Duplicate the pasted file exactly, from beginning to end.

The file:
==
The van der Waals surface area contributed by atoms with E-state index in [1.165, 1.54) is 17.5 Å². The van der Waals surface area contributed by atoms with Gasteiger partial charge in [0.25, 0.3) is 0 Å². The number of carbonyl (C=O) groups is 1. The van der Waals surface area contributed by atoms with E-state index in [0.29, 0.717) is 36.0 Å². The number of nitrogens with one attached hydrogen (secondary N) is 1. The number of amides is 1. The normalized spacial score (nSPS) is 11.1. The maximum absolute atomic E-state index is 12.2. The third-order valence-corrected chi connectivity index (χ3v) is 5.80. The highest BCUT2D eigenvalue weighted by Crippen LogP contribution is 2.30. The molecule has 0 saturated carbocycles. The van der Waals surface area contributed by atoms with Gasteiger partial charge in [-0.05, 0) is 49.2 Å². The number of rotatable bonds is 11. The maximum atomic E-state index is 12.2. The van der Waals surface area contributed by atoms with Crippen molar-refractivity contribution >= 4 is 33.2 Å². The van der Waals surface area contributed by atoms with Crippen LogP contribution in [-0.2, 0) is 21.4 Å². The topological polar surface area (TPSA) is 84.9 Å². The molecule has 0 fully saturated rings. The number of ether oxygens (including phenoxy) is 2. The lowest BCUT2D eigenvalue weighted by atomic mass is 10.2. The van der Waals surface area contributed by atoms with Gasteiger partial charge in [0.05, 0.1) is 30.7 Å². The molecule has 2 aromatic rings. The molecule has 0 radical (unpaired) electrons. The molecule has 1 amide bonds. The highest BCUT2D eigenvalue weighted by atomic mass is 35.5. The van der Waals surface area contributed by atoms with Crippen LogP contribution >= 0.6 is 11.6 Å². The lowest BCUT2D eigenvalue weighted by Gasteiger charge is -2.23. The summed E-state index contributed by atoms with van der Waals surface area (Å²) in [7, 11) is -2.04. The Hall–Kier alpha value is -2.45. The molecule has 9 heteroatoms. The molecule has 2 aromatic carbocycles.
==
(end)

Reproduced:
The van der Waals surface area contributed by atoms with E-state index in [1.165, 1.54) is 17.5 Å². The van der Waals surface area contributed by atoms with Gasteiger partial charge in [0.25, 0.3) is 0 Å². The number of carbonyl (C=O) groups is 1. The van der Waals surface area contributed by atoms with E-state index in [0.29, 0.717) is 36.0 Å². The number of nitrogens with one attached hydrogen (secondary N) is 1. The number of amides is 1. The normalized spacial score (nSPS) is 11.1. The maximum absolute atomic E-state index is 12.2. The third-order valence-corrected chi connectivity index (χ3v) is 5.80. The highest BCUT2D eigenvalue weighted by Crippen LogP contribution is 2.30. The molecule has 0 saturated carbocycles. The van der Waals surface area contributed by atoms with Gasteiger partial charge in [-0.05, 0) is 49.2 Å². The number of rotatable bonds is 11. The maximum atomic E-state index is 12.2. The van der Waals surface area contributed by atoms with Crippen molar-refractivity contribution >= 4 is 33.2 Å². The van der Waals surface area contributed by atoms with Crippen LogP contribution in [-0.2, 0) is 21.4 Å². The topological polar surface area (TPSA) is 84.9 Å². The molecule has 0 fully saturated rings. The number of ether oxygens (including phenoxy) is 2. The lowest BCUT2D eigenvalue weighted by atomic mass is 10.2. The van der Waals surface area contributed by atoms with Gasteiger partial charge in [0.05, 0.1) is 30.7 Å². The molecule has 2 aromatic rings. The molecule has 0 radical (unpaired) electrons. The molecule has 1 amide bonds. The highest BCUT2D eigenvalue weighted by atomic mass is 35.5. The van der Waals surface area contributed by atoms with Crippen LogP contribution >= 0.6 is 11.6 Å². The lowest BCUT2D eigenvalue weighted by Gasteiger charge is -2.23. The summed E-state index contributed by atoms with van der Waals surface area (Å²) in [7, 11) is -2.04. The Hall–Kier alpha value is -2.45. The molecule has 9 heteroatoms. The molecule has 2 aromatic carbocycles.